We all enjoy comfort foods. These are foods that we eat, that sustain us, but that lie beyond aesthetic judgement. Some are culturally bound, like Australians and their Vegemite (or worse, the Brits and their Marmite), but most seem idiosyncratic. Based on my own unscientific survey, comfort foods derive their identity largely because of their nostalgic associations. In other words, when I've asked why someone prefers a certain comfort food, the most common answer is, "It's what I ate as a kid."
My father tells me that his mother would make him onion sandwiches when he woke up with a late-night craving, adding that he credits its narcotic powers to the placebo effect. "What else would an onion sandwich be good for?" he adds. "It certainly wasn't that it tasted good." My mother is known to heat a bowlful of rice onto which she splashes some soy sauce whenever she feels a little peckish. A girl I know likes ham sandwiches made with white bread and butter. It's what she eats when she can't decide what to eat, and, she swears, it always satisfies.
Each of us has that inner menu that we order from when the need arises. For me, when I'm at home, it's peanut-butter sandwiches or ramen noodles or eggs with toast. When I'm out, it's pancakes or fried rice or an old-fashioned diner cheeseburger (the kind that's a large, flat patty fried up on a griddle, with toasted buns & single slices of cheese, lettuce, tomato, and onion -- not those nasty approximations you get from the fast-food chains). Strangely, these choices seem not to come from my childhood; they come from my long career as an undergraduate, when my menu choices were determined by my circumstances as a hardscrabble college student.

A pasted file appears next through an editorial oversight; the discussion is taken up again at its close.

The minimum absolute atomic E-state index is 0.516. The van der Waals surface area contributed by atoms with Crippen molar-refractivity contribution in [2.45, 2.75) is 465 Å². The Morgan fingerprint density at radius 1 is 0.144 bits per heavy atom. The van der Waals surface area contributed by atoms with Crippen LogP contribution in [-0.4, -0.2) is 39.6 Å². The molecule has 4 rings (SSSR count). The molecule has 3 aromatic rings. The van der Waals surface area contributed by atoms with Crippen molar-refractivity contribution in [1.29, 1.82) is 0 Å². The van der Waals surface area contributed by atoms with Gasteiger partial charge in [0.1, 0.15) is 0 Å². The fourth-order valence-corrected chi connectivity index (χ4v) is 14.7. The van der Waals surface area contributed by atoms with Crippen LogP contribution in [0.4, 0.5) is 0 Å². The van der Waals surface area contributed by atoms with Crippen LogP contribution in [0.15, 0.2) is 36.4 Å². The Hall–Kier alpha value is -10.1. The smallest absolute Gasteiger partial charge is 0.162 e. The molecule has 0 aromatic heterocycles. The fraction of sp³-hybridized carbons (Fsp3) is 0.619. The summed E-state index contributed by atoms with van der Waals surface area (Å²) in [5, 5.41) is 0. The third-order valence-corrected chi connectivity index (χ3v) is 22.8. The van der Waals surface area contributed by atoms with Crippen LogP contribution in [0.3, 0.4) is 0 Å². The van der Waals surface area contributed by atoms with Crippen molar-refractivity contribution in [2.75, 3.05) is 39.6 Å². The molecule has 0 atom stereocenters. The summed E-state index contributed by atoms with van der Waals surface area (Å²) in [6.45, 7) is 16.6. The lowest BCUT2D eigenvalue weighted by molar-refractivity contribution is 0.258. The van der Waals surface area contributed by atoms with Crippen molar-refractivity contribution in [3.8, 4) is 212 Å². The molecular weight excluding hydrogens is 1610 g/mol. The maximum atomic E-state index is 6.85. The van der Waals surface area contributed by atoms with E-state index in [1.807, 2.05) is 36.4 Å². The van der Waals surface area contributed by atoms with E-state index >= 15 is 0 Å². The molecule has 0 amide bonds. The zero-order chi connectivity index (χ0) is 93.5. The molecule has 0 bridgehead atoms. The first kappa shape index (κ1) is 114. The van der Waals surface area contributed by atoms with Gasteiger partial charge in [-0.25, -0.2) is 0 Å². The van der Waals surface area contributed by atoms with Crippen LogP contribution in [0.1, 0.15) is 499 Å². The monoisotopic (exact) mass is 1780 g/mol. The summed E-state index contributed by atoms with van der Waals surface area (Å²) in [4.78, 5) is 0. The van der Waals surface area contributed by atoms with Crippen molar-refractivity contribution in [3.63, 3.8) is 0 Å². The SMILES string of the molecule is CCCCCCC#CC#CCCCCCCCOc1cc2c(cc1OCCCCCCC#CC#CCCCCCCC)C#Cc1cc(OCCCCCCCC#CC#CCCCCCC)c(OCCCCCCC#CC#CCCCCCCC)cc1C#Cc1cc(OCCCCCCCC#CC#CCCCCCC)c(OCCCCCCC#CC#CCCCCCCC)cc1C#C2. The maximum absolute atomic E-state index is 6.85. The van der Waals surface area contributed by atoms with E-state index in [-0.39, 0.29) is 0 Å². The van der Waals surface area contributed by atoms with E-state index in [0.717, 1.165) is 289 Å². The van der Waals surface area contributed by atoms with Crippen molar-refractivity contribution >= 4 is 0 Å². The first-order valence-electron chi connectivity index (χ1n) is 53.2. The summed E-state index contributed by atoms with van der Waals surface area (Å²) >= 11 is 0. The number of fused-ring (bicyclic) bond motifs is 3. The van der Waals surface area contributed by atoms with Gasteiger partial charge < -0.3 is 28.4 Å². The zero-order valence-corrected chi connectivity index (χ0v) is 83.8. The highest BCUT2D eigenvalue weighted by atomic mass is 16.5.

Now it would be wrong to eat food that you don't enjoy (unless you're talking about taking a bite of something new to see if you'll like it). But people who gulp down a combo from the drive-thru with no enjoyment mystify me. This was something I witnessed a lot when I was a infantryman in the workaday wars: people swallowing chunks of crap just so they could quickly waddle back to their workspaces. Eating something just to ingest some nutrients and calories, to me, reduces life to a mere existence. We may as well be robots, switching out our batteries when they run out of charge.
But my point is this: not every meal needs to be a quest for the culinary sublime. And it's no waste of time to reach for the tried-and-true. Sometimes we need to wallow in some mindless (but not soulless) comfort more than we need to test our gastronomic aesthetics. The food you eat may not be worthy of a Michelin star, but, if it excites those happy, warm fuzzies inside, then I say eat yourself silly.
I'll take a hot, buttered short-stack and a tall glass of cold milk. Anytime. Day or night.